The words "2D" and "3D" are often used to describe games, and although most people have a shared understanding of what is meant by those words, they're actually pretty meaningless:
- You could argue that all games are 2D, since the monitors on which the graphics are ultimately rendered are flat, two-dimensional displays (unless you've got some fancy 3D holographic projection monitor?!).
- You could also argue that almost all games are actually 3D, since in modern engines even sprite-based graphics are typically rendered onto quad meshes defined in 3D space (even though those quads might all be positioned at a constant "depth" from the camera).
There's also often other assumptions based on these types of games: "2D" games are often associated with hand-drawn, stylised pixel art or cartoon effects. In contrast, "3D" games typically strive for more realistic graphics - using techniques such as global illumination, realtime shadows and physically-based rendering.
In Nome, we're crossing these boundaries somewhat; we're making a 2D game (in that both the camera and the player are constrained to moving only in the horizontal and vertical axes, and the graphic assets are sprites, not meshes), but we're employing many graphical techniques typically used in 3D games such as normal mapped lighting, realtime dynamic shadows and reflections, fog, and physically-based shading.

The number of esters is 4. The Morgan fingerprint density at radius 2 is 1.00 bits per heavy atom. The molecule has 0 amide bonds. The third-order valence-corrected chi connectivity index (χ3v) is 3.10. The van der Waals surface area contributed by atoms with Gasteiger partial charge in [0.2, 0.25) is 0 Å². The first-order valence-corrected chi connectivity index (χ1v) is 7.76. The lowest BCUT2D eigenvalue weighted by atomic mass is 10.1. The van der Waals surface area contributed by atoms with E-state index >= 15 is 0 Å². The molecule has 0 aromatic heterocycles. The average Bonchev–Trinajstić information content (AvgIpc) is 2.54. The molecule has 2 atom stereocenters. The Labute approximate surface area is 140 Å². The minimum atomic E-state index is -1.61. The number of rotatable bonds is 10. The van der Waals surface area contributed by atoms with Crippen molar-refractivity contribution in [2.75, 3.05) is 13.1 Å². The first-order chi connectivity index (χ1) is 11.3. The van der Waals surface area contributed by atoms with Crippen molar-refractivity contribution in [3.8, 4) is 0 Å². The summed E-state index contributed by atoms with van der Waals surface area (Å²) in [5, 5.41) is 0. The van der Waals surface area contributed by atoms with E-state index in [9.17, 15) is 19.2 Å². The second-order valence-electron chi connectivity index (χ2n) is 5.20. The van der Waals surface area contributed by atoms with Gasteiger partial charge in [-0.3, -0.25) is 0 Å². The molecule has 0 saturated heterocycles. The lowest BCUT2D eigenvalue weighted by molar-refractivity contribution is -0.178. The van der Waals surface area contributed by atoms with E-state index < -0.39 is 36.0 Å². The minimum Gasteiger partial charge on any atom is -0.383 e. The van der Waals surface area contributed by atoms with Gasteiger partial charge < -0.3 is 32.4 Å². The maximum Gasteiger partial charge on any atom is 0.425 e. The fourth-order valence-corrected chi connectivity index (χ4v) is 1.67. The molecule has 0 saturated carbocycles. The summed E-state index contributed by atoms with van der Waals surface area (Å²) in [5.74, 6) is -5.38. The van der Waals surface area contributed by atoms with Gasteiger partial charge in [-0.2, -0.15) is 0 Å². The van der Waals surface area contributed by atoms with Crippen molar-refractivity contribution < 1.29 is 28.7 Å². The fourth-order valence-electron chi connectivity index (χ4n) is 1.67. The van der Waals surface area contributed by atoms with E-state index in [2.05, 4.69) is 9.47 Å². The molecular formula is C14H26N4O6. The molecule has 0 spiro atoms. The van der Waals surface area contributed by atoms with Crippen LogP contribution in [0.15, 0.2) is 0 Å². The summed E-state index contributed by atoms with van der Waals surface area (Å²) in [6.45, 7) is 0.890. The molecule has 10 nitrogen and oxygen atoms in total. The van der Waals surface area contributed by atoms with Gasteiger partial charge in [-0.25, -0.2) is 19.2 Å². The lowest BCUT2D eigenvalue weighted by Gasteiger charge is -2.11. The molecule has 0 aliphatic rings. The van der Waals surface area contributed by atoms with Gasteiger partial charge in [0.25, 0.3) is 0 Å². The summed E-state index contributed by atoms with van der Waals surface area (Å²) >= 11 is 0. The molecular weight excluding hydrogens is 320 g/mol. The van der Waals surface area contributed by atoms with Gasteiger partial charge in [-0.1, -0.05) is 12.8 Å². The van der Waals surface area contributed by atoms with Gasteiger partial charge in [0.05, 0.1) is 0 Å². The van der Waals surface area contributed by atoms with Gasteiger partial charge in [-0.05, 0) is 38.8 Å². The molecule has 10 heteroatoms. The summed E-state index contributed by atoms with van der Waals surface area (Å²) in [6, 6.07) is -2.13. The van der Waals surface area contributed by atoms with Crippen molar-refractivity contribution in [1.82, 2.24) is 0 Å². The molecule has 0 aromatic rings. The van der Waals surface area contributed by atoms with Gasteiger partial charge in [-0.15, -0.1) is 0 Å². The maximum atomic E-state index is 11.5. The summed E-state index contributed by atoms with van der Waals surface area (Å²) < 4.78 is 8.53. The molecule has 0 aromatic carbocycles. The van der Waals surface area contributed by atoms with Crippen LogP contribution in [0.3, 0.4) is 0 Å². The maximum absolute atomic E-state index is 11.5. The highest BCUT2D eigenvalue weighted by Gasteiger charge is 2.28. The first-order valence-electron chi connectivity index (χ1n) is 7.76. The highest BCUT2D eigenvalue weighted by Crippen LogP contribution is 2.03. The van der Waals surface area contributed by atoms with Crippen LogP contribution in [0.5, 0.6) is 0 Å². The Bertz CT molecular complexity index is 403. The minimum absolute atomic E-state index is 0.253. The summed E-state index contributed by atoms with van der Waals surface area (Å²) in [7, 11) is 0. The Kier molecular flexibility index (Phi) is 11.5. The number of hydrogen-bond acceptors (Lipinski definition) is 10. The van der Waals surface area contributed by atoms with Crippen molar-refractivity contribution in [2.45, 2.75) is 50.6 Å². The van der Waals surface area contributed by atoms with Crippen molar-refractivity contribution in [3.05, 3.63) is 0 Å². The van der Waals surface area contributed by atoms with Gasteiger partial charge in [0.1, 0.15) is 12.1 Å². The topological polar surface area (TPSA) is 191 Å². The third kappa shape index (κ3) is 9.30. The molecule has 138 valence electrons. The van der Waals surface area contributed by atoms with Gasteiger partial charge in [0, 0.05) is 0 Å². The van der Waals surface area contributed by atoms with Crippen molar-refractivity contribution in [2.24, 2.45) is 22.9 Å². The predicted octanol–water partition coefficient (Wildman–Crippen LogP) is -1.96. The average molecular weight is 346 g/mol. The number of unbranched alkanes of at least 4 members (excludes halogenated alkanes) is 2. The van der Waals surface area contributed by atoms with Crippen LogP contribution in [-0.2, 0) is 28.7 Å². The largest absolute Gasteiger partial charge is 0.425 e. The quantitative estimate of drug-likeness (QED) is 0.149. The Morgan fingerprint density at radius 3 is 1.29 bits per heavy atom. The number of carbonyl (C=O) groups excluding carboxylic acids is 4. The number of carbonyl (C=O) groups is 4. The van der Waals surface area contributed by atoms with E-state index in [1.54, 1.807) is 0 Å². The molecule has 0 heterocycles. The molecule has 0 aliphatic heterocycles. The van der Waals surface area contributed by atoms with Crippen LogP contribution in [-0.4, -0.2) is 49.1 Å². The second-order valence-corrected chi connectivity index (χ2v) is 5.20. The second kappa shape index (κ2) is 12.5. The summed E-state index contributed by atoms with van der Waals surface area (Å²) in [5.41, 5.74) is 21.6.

We're certainly not the first or only people to introduce these methods to 2D games (see, for example, Legend of Dungeon and In the Shadows), but it's certainly not widespread nor well-documented, which means that there's not a wealth of information out there when trying to figure out how to overcome barriers along the way! Over the coming months I'll be describing a bit more about our approach in more detail but, in the meantime, here's a few screenshots showing some of our current processes in-game: